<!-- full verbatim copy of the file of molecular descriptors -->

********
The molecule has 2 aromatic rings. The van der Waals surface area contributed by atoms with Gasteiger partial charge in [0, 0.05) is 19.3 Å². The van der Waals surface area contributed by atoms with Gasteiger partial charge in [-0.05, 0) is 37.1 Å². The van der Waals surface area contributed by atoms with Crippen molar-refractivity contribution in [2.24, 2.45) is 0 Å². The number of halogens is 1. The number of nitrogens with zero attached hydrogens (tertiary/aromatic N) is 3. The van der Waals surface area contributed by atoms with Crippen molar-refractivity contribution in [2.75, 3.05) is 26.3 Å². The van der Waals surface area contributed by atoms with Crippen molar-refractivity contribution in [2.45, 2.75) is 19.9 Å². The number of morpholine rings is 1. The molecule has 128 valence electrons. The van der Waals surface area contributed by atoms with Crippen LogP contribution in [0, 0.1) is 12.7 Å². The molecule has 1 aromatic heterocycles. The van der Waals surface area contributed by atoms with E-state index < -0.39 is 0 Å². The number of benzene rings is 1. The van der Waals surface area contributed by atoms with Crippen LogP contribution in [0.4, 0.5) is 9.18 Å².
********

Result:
The molecule has 2 aromatic rings. The van der Waals surface area contributed by atoms with Gasteiger partial charge in [0, 0.05) is 19.3 Å². The van der Waals surface area contributed by atoms with Gasteiger partial charge in [-0.05, 0) is 37.1 Å². The van der Waals surface area contributed by atoms with Crippen molar-refractivity contribution in [2.24, 2.45) is 0 Å². The number of halogens is 1. The number of nitrogens with zero attached hydrogens (tertiary/aromatic N) is 3. The van der Waals surface area contributed by atoms with Crippen molar-refractivity contribution in [2.75, 3.05) is 26.3 Å². The van der Waals surface area contributed by atoms with Crippen molar-refractivity contribution in [2.45, 2.75) is 19.9 Å². The number of morpholine rings is 1. The molecule has 128 valence electrons. The van der Waals surface area contributed by atoms with Crippen LogP contribution in [0, 0.1) is 12.7 Å². The molecule has 1 aromatic heterocycles. The van der Waals surface area contributed by atoms with E-state index < -0.39 is 0 Å². The number of benzene rings is 1. The van der Waals surface area contributed by atoms with Crippen LogP contribution in [0.4, 0.5) is 9.18 Å².